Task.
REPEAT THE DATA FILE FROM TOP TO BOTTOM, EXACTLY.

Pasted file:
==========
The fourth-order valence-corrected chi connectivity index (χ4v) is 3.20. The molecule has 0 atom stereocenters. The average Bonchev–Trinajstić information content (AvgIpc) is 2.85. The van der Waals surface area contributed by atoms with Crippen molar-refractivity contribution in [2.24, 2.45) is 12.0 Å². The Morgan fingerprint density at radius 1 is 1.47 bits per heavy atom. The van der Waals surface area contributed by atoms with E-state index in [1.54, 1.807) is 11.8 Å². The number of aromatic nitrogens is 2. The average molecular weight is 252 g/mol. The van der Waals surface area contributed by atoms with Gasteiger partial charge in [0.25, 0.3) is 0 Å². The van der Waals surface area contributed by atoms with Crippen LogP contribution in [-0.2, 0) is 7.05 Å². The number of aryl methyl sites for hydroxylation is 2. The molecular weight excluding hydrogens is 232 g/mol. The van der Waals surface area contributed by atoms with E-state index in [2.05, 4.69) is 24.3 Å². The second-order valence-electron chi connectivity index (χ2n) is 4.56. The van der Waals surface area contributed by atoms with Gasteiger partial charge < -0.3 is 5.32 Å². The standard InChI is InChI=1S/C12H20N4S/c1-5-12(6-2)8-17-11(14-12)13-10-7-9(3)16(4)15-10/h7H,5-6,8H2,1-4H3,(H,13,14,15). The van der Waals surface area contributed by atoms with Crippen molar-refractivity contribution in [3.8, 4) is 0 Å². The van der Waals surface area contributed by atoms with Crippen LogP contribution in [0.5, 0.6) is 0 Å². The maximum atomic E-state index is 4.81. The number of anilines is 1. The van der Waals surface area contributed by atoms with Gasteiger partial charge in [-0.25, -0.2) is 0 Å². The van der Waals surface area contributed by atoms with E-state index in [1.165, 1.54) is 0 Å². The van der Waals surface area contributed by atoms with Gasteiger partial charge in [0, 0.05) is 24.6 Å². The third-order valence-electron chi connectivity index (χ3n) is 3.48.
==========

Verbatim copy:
The fourth-order valence-corrected chi connectivity index (χ4v) is 3.20. The molecule has 0 atom stereocenters. The average Bonchev–Trinajstić information content (AvgIpc) is 2.85. The van der Waals surface area contributed by atoms with Crippen molar-refractivity contribution in [2.24, 2.45) is 12.0 Å². The Morgan fingerprint density at radius 1 is 1.47 bits per heavy atom. The van der Waals surface area contributed by atoms with E-state index in [1.54, 1.807) is 11.8 Å². The number of aromatic nitrogens is 2. The average molecular weight is 252 g/mol. The van der Waals surface area contributed by atoms with Gasteiger partial charge in [0.25, 0.3) is 0 Å². The van der Waals surface area contributed by atoms with Crippen LogP contribution in [-0.2, 0) is 7.05 Å². The number of aryl methyl sites for hydroxylation is 2. The molecular weight excluding hydrogens is 232 g/mol. The van der Waals surface area contributed by atoms with E-state index in [2.05, 4.69) is 24.3 Å². The second-order valence-electron chi connectivity index (χ2n) is 4.56. The van der Waals surface area contributed by atoms with Gasteiger partial charge < -0.3 is 5.32 Å². The standard InChI is InChI=1S/C12H20N4S/c1-5-12(6-2)8-17-11(14-12)13-10-7-9(3)16(4)15-10/h7H,5-6,8H2,1-4H3,(H,13,14,15). The van der Waals surface area contributed by atoms with Crippen molar-refractivity contribution in [3.8, 4) is 0 Å². The van der Waals surface area contributed by atoms with Crippen LogP contribution in [0.5, 0.6) is 0 Å². The maximum atomic E-state index is 4.81. The number of anilines is 1. The van der Waals surface area contributed by atoms with Gasteiger partial charge in [-0.25, -0.2) is 0 Å². The van der Waals surface area contributed by atoms with E-state index in [1.165, 1.54) is 0 Å². The van der Waals surface area contributed by atoms with Gasteiger partial charge in [0, 0.05) is 24.6 Å². The third-order valence-electron chi connectivity index (χ3n) is 3.48.